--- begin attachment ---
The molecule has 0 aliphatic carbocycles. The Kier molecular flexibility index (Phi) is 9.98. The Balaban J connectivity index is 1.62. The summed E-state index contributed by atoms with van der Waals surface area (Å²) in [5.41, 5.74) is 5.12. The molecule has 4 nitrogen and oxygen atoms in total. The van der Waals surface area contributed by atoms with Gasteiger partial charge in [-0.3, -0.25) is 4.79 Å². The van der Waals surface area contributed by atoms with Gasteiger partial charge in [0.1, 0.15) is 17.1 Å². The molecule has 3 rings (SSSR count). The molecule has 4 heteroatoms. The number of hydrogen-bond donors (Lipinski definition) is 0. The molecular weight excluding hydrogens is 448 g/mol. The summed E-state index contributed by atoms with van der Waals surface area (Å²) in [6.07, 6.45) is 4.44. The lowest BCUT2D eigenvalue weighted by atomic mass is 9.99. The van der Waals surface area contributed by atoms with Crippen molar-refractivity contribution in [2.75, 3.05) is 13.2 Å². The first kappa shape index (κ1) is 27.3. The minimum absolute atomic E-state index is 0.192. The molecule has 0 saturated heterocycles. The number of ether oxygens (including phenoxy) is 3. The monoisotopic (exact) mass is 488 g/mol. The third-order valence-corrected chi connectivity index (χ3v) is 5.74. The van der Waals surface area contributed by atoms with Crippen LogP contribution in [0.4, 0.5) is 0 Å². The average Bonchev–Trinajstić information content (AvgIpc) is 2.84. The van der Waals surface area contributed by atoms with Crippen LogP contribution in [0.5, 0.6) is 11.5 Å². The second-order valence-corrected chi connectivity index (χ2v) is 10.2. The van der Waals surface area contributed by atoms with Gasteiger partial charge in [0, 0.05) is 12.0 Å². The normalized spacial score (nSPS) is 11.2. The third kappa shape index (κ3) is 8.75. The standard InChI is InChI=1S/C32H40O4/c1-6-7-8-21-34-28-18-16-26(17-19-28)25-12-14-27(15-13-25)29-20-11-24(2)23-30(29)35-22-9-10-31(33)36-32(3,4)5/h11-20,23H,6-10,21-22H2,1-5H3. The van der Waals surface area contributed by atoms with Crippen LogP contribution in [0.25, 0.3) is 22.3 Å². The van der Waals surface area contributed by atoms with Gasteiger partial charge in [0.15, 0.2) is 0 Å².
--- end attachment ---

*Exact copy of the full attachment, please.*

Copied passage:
The molecule has 0 aliphatic carbocycles. The Kier molecular flexibility index (Phi) is 9.98. The Balaban J connectivity index is 1.62. The summed E-state index contributed by atoms with van der Waals surface area (Å²) in [5.41, 5.74) is 5.12. The molecule has 4 nitrogen and oxygen atoms in total. The van der Waals surface area contributed by atoms with Gasteiger partial charge in [-0.3, -0.25) is 4.79 Å². The van der Waals surface area contributed by atoms with Gasteiger partial charge in [0.1, 0.15) is 17.1 Å². The molecule has 3 rings (SSSR count). The molecule has 4 heteroatoms. The number of hydrogen-bond donors (Lipinski definition) is 0. The molecular weight excluding hydrogens is 448 g/mol. The summed E-state index contributed by atoms with van der Waals surface area (Å²) in [6.07, 6.45) is 4.44. The lowest BCUT2D eigenvalue weighted by atomic mass is 9.99. The van der Waals surface area contributed by atoms with Crippen molar-refractivity contribution in [2.75, 3.05) is 13.2 Å². The first kappa shape index (κ1) is 27.3. The minimum absolute atomic E-state index is 0.192. The molecule has 0 saturated heterocycles. The number of ether oxygens (including phenoxy) is 3. The monoisotopic (exact) mass is 488 g/mol. The third-order valence-corrected chi connectivity index (χ3v) is 5.74. The van der Waals surface area contributed by atoms with Crippen LogP contribution in [0.4, 0.5) is 0 Å². The average Bonchev–Trinajstić information content (AvgIpc) is 2.84. The van der Waals surface area contributed by atoms with Crippen LogP contribution in [0.5, 0.6) is 11.5 Å². The second-order valence-corrected chi connectivity index (χ2v) is 10.2. The van der Waals surface area contributed by atoms with Gasteiger partial charge in [0, 0.05) is 12.0 Å². The normalized spacial score (nSPS) is 11.2. The third kappa shape index (κ3) is 8.75. The standard InChI is InChI=1S/C32H40O4/c1-6-7-8-21-34-28-18-16-26(17-19-28)25-12-14-27(15-13-25)29-20-11-24(2)23-30(29)35-22-9-10-31(33)36-32(3,4)5/h11-20,23H,6-10,21-22H2,1-5H3. The van der Waals surface area contributed by atoms with Crippen LogP contribution in [0.25, 0.3) is 22.3 Å². The van der Waals surface area contributed by atoms with Gasteiger partial charge in [0.15, 0.2) is 0 Å².